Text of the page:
The story of Christmas trees in America usually takes us down the path of Hessian soldiers who showcased Christmas trees to George Washington’s troops during his famous Christmas trek across the Delaware.
Historians explain that Christmas trees found their popularity in Pennsylvania over the ensuing 60 years in America as German settlers made them a permanent part of the American Christmas tradition. Others explain that Queen Victoria’s gaily decorated Christmas tree featured in newspapers and magazines of the 1840s and 1850s also gave rise to the use of evergreens in American holiday celebrations.
All this is certainly true.
But there is one other element of Christmas trees in the 19th Century that rarely gets credit for establishing Christmas trees as the iconic symbol of the American holiday season. Like so many parts of 19th century American culture it had everything to do with the public debate over slavery.
The ink was not dry on the American Constitution before the issue of slavery was pushed to the forefront of American debate. The American Civil War was fought long before things came to a head on the American homeland in the 1860s. The debated raged between North and South for decades.
In the early 1830s an abolitionist group called the Massachusetts Anti-Slavery Society — African-Americans and whites, men and women – saw Christmas as an opportunity to expose a hypocritical republic that proclaimed liberty for all yet held millions of African men, women and children captive in slavery.
Largely driven by disenfranchised voters in the form of American women they organized around Christmas a series of Christmas bazaars that sold gifts with anti-slavery themes. Of utmost concern to organizers were the unlawful rape of slave women and the brutal work conditions imposed on slave children. They attempted to bring to light these topics through their activities.
At first these events were shunned by a “civilized” society that considered the topic too sensitive for public disclosure. The media of the day labeled abolitionist gatherings “promiscuous assemblies” and denounced male supporters as “Aunt Nancy men.” Yet, even in the face of verbal and physical attacks, anti-slavery men and women persisted. After some meetings, women linked arms, black and white, and surrounded their men to protect them from angry mobs.
To penetrate the Northern conscience, the organization compared the common practice of whipping children as discipline — which was beginning to gain widespread disapproval — to the brutal whipping of enslaved men, women and children, which the media largely had hidden from public view.
The women turned the Christmas holiday into a time for generous gift-giving that rewarded children. By emphasizing this kind treatment of children, the women asked Americans to accept that enslaved people, who had even fewer rights than children, deserved Christian care and generosity, too.
Though the Christmas fairs were a primary source of fundraising for the cause they also went far in moving forward the growing elements of the season in American society. Christmas cards were sold, Christmas carols were performed and central to decorating for the event was a curious evergreen shrub — later to be known as the Christmas tree — decorated with festive colors and symbols of both Christmas and freedom.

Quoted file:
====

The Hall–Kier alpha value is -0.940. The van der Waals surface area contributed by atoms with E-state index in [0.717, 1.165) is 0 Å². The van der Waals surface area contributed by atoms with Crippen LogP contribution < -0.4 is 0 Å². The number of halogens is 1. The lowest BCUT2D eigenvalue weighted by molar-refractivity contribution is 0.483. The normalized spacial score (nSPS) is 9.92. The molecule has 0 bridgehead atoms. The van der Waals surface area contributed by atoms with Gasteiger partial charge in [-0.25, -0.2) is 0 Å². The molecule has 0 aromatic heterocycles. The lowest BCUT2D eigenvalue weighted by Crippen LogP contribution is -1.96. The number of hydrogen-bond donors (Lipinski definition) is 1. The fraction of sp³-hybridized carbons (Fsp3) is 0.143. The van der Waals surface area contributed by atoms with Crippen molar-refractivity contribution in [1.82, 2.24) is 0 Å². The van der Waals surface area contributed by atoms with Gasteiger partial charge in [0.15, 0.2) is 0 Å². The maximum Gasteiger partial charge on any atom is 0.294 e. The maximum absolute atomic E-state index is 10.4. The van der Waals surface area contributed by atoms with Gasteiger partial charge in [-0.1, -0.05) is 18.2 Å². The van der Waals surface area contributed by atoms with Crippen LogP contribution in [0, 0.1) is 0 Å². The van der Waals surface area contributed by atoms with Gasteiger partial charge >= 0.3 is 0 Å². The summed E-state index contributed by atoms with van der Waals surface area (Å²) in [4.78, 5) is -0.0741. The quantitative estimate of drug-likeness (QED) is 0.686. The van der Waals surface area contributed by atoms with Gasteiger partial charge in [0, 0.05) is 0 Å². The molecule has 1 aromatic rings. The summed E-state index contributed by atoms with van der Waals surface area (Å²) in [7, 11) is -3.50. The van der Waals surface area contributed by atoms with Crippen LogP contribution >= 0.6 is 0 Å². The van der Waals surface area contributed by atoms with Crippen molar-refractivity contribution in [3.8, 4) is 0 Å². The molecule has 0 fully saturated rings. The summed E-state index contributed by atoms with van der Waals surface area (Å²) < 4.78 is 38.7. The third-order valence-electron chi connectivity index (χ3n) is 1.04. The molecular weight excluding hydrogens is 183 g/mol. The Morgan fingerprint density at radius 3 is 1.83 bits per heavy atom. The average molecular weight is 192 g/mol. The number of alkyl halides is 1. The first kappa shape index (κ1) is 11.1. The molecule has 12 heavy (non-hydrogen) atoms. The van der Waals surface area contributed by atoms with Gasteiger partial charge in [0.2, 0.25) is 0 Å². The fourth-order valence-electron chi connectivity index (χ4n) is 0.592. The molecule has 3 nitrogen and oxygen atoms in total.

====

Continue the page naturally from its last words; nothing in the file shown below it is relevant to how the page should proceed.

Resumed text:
Bazaar sponsors replaced the small green shrub with a tall, full-grown evergreen tree, an idea inspired by Charles Follen, a German immigrant who was a children’s rights advocate and a professor of literature at Harvard University. He was fired in 1835 because of his anti-slavery activities.
That Christmas, popular British author Harriet Martineau visited Follen’s home and became entranced by his towering evergreen. Martineau enthusiastically described Follen’s “Christmas tree” in one of her books and the public became enthralled, too. The Christmas tree stood as a kind of tall green freedom flag.
The story of Martineau visiting Follen goes like this:
Follen, remembering the German Christmases of his youth and wishing to recreate the magic and beauty of a decorated tree for his young son, went out into the woods near his home and cut down a small fir. The tree was set in a tub and its branches hung with small dolls, gilded eggshells, and paper cornucopias filled with candied fruit. The tree was illuminated with numerous candles.
Martineau describes the unveiling of the tree at the Follens’ Christmas party: “It really looked beautiful; the room seemed in a blaze, and the ornaments were so well hung on that no accident happened, except that one doll’s petticoat caught fire. There was a sponge tied to the end of a stick to put out any supernumerary blaze, and no harm ensued. I mounted the steps behind the tree to see the effect of opening the doors. It was delightful. The children poured in, but in a moment every voice was hushed. Their faces were upturned to the blaze, all eyes wide open, all lips parted, all steps arrested.”
While Follen was certainly NOT the first person to have Christmas tree in America his notoriety in the American media for his abolitionist activities certainly connects him to the history of the Christmas tree in America. Follen’s cause — and his role as a father attempting to bring Christmas magic to his own child — captured the public’s imagination.
Follen’s contribution to American Christmas history is celebrated every year at the very church where he was a founding minister of the Unitarian Church in Lexington, Massachusetts. The church sells Christmas trees every holiday season and reminds the world of Follen’s place in not only making Christmas history but in advancing the rights of children and abolishing slavery.